In the Parable of the Land Owner (Matt 21:33-44), Jesus told how the unrighteous vineyard workers killed the son of owner (Messiah is cut-off). Jesus appealed to Daniel again (Dan. 2:35) and explained how he was the stone that would crush and pulverize:

Therefore I say to you, the kingdom of God will be taken away from you and given to a [m]people, producing the fruit of it. And he who falls on this stone will be broken to pieces; but on whomever it falls, it will scatter him like dust. (Matt. 21:43-44)

In this way, Jesus was alluding to the destruction that was to come on the city and Temple. However, in the Parable of the Wedding Feast (Matt. 22:1-14), Jesus became more specific about the destruction of the city:

The rest seized his slaves and mistreated them and killed them.  But the king was enraged, and he sent his armies and destroyed those murderers and set their city on fire. (Matt. 22:6-7)

Pay particular notice that the destruction in BOTH parables comes from the hand of the King or Jesus (the stone). Most biblical scholars stress Rome’s involvement in the destruction of Jerusalem in AD 70. However, these parables make it clear that Rome was only the instrument by which GOD destroyed the city. The armies were HIS ARMIES.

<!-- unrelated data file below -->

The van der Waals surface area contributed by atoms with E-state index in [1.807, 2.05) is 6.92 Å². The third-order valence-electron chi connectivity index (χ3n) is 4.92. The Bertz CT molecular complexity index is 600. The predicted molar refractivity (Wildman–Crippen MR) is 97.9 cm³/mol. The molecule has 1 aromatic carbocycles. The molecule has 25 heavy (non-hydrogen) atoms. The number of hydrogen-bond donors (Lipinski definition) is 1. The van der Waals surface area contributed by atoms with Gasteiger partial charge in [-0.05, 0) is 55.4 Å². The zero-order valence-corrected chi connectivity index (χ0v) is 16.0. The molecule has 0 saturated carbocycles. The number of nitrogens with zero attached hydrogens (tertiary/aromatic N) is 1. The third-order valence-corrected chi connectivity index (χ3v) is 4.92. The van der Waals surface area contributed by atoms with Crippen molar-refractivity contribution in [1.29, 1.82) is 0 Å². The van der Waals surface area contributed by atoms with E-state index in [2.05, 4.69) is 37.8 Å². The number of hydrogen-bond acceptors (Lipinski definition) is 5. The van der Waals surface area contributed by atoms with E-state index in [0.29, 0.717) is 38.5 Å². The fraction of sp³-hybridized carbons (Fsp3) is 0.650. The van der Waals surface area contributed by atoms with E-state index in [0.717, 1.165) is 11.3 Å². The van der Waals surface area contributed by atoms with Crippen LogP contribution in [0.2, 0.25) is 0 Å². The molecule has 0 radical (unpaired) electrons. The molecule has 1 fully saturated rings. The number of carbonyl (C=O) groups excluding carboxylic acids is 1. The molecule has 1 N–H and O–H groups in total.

Woe to the Pharisees and Scribes

Jesus then called down eight “woes” on the Pharisees (Matt. 23:1-36 ), calling them out as hypocrites. Jesus then pronounced judgment on them:

Therefore, behold, I am sending you prophets and wise men and scribes; some of them you will kill and crucify, and some of them you will scourge in your synagogues, and persecute from city to city,  so that upon you may fall the guilt of all the righteous blood shed on earth, from the blood of righteous Abel to the blood of Zechariah, the son of Berechiah, whom you murdered between the temple and the altar. Truly I say to you, all these things will come upon this generation. (Matt. 23: 34-36)